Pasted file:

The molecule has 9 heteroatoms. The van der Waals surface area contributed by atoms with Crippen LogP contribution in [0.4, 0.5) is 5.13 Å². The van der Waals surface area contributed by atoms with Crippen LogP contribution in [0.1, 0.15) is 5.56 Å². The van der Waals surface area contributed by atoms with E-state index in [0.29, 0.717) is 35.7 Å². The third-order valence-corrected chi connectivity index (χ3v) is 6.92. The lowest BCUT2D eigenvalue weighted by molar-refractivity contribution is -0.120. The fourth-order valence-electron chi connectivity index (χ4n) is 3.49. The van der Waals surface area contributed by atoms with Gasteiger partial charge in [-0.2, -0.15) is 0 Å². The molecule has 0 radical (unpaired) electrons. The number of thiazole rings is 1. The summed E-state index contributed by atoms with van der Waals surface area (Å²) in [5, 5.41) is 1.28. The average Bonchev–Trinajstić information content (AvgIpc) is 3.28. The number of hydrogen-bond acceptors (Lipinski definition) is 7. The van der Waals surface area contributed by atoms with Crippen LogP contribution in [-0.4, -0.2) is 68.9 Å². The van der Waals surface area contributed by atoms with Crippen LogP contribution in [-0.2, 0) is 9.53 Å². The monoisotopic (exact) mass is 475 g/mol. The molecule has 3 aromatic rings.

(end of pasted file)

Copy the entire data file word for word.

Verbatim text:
The molecule has 9 heteroatoms. The van der Waals surface area contributed by atoms with Crippen LogP contribution in [0.4, 0.5) is 5.13 Å². The van der Waals surface area contributed by atoms with Crippen LogP contribution in [0.1, 0.15) is 5.56 Å². The van der Waals surface area contributed by atoms with E-state index in [0.29, 0.717) is 35.7 Å². The third-order valence-corrected chi connectivity index (χ3v) is 6.92. The lowest BCUT2D eigenvalue weighted by molar-refractivity contribution is -0.120. The fourth-order valence-electron chi connectivity index (χ4n) is 3.49. The van der Waals surface area contributed by atoms with Gasteiger partial charge in [-0.2, -0.15) is 0 Å². The molecule has 0 radical (unpaired) electrons. The number of thiazole rings is 1. The summed E-state index contributed by atoms with van der Waals surface area (Å²) in [5, 5.41) is 1.28. The average Bonchev–Trinajstić information content (AvgIpc) is 3.28. The number of hydrogen-bond acceptors (Lipinski definition) is 7. The van der Waals surface area contributed by atoms with Crippen LogP contribution in [-0.4, -0.2) is 68.9 Å². The van der Waals surface area contributed by atoms with Crippen LogP contribution in [-0.2, 0) is 9.53 Å². The monoisotopic (exact) mass is 475 g/mol. The molecule has 3 aromatic rings.